Potassium levels after liver reperfusion in adult patients undergoing cadaveric liver transplantation: A retrospective cohort study
AuthorWeinberg, L; Lee, D-K; Koshy, AN; Leong, KW; Tosif, S; Shaylor, R; Pillai, P; Miles, LF; Drucker, A; Pearce, B
Source TitleAnnals of Medicine and Surgery
PublisherELSEVIER SCI LTD
University of Melbourne Author/sPearce, Brett; Weinberg, Laurence; Miles, Lachlan Fraser; Koshy, Anoop
AffiliationSurgery (Austin & Northern Health)
Document TypeJournal Article
CitationsWeinberg, L., Lee, D. -K., Koshy, A. N., Leong, K. W., Tosif, S., Shaylor, R., Pillai, P., Miles, L. F., Drucker, A. & Pearce, B. (2020). Potassium levels after liver reperfusion in adult patients undergoing cadaveric liver transplantation: A retrospective cohort study. ANNALS OF MEDICINE AND SURGERY, 55, pp.111-118. https://doi.org/10.1016/j.amsu.2020.05.002.
Access StatusOpen Access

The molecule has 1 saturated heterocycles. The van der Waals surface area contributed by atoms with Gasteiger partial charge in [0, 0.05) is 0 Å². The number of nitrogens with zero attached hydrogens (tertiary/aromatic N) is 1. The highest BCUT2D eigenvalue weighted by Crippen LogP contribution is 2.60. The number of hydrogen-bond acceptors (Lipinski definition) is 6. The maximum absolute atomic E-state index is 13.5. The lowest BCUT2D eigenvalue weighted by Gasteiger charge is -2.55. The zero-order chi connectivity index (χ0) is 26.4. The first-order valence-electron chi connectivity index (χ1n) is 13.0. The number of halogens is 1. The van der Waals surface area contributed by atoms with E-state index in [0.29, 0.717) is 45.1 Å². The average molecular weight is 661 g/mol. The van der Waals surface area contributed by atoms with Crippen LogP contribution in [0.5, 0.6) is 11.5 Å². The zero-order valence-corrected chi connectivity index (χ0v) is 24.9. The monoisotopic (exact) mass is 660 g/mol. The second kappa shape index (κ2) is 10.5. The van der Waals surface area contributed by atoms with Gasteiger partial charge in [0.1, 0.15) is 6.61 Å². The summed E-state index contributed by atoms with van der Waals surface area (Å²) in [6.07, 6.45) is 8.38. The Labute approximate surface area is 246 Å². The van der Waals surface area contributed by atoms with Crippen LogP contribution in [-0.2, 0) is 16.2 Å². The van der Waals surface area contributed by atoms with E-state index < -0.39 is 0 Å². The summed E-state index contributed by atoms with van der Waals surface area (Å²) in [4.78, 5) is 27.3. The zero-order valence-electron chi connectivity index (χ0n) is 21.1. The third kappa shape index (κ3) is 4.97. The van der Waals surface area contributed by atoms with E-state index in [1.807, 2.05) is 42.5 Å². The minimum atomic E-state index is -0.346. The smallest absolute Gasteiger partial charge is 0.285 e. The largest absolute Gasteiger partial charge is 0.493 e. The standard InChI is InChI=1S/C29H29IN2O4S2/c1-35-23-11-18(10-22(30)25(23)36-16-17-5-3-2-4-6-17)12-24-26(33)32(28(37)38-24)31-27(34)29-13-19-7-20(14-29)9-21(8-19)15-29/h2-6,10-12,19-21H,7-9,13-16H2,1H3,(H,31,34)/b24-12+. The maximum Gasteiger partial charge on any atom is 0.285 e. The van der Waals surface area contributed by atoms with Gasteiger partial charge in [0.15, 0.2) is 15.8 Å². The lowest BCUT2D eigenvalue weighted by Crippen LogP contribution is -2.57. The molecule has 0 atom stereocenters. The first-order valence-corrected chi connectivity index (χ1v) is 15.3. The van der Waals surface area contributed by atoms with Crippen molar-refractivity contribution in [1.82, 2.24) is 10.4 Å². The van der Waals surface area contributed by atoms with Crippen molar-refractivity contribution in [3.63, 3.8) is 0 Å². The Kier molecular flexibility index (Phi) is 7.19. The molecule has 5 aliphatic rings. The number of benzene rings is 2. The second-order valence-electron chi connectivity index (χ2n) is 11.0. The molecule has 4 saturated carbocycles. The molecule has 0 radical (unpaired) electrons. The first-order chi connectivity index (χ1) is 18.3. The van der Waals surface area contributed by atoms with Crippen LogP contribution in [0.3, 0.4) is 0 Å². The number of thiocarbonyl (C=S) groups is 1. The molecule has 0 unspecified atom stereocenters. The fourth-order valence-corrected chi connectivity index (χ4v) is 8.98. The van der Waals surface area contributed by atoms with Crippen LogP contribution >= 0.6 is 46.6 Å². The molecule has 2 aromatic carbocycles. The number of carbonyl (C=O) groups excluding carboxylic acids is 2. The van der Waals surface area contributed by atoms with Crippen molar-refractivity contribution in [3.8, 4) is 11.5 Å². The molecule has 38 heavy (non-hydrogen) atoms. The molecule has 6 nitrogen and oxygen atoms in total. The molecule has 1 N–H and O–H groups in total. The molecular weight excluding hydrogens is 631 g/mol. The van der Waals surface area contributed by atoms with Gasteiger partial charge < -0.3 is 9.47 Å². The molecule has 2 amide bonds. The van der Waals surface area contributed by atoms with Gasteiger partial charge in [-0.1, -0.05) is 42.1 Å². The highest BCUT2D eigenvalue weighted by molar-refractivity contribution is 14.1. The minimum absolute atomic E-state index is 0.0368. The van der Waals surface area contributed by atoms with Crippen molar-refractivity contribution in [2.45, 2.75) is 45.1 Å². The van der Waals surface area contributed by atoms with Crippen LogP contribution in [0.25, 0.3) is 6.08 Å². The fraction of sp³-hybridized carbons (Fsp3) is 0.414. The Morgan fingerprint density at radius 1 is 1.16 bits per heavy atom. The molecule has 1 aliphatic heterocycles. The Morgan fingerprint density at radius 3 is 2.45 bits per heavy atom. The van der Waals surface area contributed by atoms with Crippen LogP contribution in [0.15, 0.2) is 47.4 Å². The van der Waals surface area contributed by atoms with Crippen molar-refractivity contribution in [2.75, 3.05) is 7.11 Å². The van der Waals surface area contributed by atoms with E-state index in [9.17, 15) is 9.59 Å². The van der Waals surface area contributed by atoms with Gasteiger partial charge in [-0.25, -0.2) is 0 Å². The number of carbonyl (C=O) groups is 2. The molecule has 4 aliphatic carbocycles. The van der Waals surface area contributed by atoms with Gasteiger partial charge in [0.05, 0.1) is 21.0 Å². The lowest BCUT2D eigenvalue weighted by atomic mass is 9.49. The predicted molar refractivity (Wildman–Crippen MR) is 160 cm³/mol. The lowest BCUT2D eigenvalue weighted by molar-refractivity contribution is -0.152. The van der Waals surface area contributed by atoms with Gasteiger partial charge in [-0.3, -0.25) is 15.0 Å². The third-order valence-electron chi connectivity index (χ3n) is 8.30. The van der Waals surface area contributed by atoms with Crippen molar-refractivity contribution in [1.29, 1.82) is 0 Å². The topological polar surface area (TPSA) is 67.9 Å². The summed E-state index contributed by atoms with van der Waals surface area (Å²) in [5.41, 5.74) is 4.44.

Background: Hyperkalemia is a common cause of arrhythmias in patients undergoing liver transplantation. We examined the pattern of change of potassium levels during and immediately after reperfusion of the donor liver. Materials and methods: Potassium levels of 30 consecutive adult patients undergoing cadaveric liver transplantation were assessed before and after liver reperfusion. Changes in potassium levels over 13 predefined timepoints were analyzed. Primary aim: to describe the pattern of change of potassium levels during the reperfusion period. Correlation between changes in potassium levels during reperfusion and a-priori variables were investigated. Results: Baseline median (IQR) potassium levels were 4.1 (3.8:4.5) mmol/L. Thirteen patients (43%) developed hyperkalemia, 10 (33%) of whom developed severe hyperkalemia. Potassium levels peaked at 80 s post reperfusion, plateaued until 2 min, before returning toward baseline values at 5 min. There was a strong association between pre-reperfusion/baseline potassium levels and peak potassium values during reperfusion (95%CI: 0.26 to 0.77, p < 0.001). A baseline potassium level of 4.45 mmol/L was a good predictor of reperfusion hyperkalemia with a sensitivity of 69.2% and specificity of 94.1% (AUC = 0.894, 95%CI: 0.779 to 1.000, p < 0.001). Conclusion: Hyperkalemia during cadaveric liver transplantation is common affecting almost 1 in 2 patients during reperfusion. During reperfusion potassium levels peaked within 2 min and over a third of patients developed severe hyperkalemia. Higher peak potassium levels correlated strongly with higher pre-reperfusion potassium values. These findings guide clinicians with timing of sampling of blood to check for hyperkalemia and identify modifiable factors associated with the development of hyperkalemia.
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